New York: Avon Books, 1969.
Macroscope is about the engagement of four charactersIvo,
Beatryx, Groton, and Afrawith a lethal text
from an alien civilization. A new instrument, the macroscope,
has revealed the existence of thousands of civilizations in the
galaxy, all of them broadcasting their knowledge for the benefit
of anyone who wants to learn. However, every time the humans try
to tune in on any of the bands, a "jamming" signal cuts
in. This jamming signal is itself a message. The humans have discovered,
to their horror, that anyone who watches it and understands it
loses their mind, becoming an imbecile. The "destroyer"
signal, as it is named, blocks access to galactic knowledge. The
four characters take the macroscope and go in search of the source
of the destroyer signal, hoping to find the reason for its existence
and to stop it.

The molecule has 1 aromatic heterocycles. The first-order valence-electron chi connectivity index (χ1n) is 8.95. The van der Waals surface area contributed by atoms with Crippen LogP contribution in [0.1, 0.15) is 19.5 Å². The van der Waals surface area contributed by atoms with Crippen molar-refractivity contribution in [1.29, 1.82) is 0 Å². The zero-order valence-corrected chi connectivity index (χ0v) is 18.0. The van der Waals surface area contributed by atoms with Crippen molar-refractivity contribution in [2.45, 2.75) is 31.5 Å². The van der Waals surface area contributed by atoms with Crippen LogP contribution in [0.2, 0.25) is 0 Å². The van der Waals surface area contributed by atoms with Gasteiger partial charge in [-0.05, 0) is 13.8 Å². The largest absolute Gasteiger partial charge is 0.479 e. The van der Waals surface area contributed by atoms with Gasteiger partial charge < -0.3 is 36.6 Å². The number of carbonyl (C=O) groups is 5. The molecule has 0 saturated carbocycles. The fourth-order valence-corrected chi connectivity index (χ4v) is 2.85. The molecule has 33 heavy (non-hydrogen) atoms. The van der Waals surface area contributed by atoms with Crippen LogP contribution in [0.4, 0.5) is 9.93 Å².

They are able partially to decode the destroyer signal, and they
learn that it is written in the symbology of a universal galactic
language. Ivo realizes that this symbology is qualitatively superior
to human language, since it is one of transcendental signification.
It has absolute meaning and universal referentiality. But this
is precisely what makes it so devastating. Any human being understanding
this language cannot remain human.
Perhaps the destroyer signal's victims, while apparently imbeciles,
have in fact transcended the human, like the fortunate few who
leave Plato's cave.
Brad Carpenter, one of the scientists affected by the destroyer
signal, can utter only one word afterward: "Schön",
the German word for "beauty."
Macroscope works Mesopotamian mythology into its plot, just as Snow Crash does.